🟧 Thermal Wheel

Designed as a ‘Heat Recovery Wheel’/’Air Plate Heat Exchanger’, this is a large wheel manufactured like a ‘coil’ and designed so that each of its revolutions allows it to pass through the return and fresh air paths, picking up the temperature, warm air in the winter or cooler air in the summer from the system return and discharging it into the fresh air to help with the overall system efficiency, without the need for mixing.

🟧 Cooling Coil [water/dx]

A water or direct expansion [refrigerant] cooling coil is installed to help cool the fresh or mixed air passing through the unit.

As the air passes through the coil, it will be cooled by either chilled water or refrigerant that will absorb the heat and then take it away to be discharged at the chiller or external condenser. 

🟧 Condensate Tray

If a cooling coil is installed, there will usually be a condensate tray. The tray is installed under the coil to catch any condensation expected to form during the cooling process.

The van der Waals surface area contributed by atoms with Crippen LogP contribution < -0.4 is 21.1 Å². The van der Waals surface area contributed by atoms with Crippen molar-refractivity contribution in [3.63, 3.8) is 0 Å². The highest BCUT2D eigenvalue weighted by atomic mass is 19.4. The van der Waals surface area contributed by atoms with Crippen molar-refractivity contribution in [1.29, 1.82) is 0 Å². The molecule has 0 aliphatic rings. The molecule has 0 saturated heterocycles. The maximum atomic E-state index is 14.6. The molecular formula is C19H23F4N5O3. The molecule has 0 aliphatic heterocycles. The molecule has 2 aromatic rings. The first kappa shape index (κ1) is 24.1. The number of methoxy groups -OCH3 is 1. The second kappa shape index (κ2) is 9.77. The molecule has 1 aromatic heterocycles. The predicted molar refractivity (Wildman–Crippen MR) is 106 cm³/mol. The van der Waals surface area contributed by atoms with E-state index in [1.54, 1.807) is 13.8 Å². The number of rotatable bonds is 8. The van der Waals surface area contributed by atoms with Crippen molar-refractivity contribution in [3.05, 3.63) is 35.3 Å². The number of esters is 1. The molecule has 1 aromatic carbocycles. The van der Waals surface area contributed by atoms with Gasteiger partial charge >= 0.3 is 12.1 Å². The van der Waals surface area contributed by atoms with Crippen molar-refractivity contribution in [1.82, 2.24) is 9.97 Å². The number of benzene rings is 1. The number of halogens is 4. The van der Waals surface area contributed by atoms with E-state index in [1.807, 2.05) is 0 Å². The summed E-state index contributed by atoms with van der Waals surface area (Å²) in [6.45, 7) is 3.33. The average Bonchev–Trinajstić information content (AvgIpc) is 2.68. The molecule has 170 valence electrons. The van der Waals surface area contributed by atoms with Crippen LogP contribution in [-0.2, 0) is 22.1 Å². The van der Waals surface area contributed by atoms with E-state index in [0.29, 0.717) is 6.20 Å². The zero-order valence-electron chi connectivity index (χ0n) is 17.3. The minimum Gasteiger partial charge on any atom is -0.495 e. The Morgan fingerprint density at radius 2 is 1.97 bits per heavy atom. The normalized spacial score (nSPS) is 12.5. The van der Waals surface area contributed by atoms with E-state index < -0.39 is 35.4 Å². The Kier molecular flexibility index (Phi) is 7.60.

It will be manufactured from galvanized or stainless steel, connected to a water trap and pipework to allow the captured water to flow out of the unit and be discharged to a drain.

🟧 Heating Coil [water/dx/electric]

A water or direct expansion [refrigerant] heating coil is installed to help warm the fresh or mixed air passing through the unit.

As the air passes through the coil, it will be warmed by either hot water or refrigerant that will provide additional heat, absorbing the cooler temperature and then take it away to be discharged at the chiller or external condenser.

🟧 External condenser [if using dx]

If the unit is using a refrigerant to cool or heat the coils, there will be the need for an external condenser.

The condenser will be positioned at the end of the refrigerant pipework and manages the discharging of the excess cold or hot temperatures that have been removed by the refrigeration cycle.

🟧 Modulating/on/off valve [heating and cooling]

Where a chilled or hot water coil is being used, a modulating/on/off control valve will be used to aid in the control of the coil temperature based on the system design philosophy.

If selected correctly, they can be used as ‘On/Off or to modulate’ and will be installed near where the pipework connects to the coil.

🟧 Humidifier

In some designs, there will be a requirement to humidify the air after it has been conditioned by the cooling and heating coils. This could be due to the conditioning process of making it dry.

Where this is the case, a humidifier will be installed within the unit or near the discharge, where water droplets will be blown into the airstream to increase its humidity.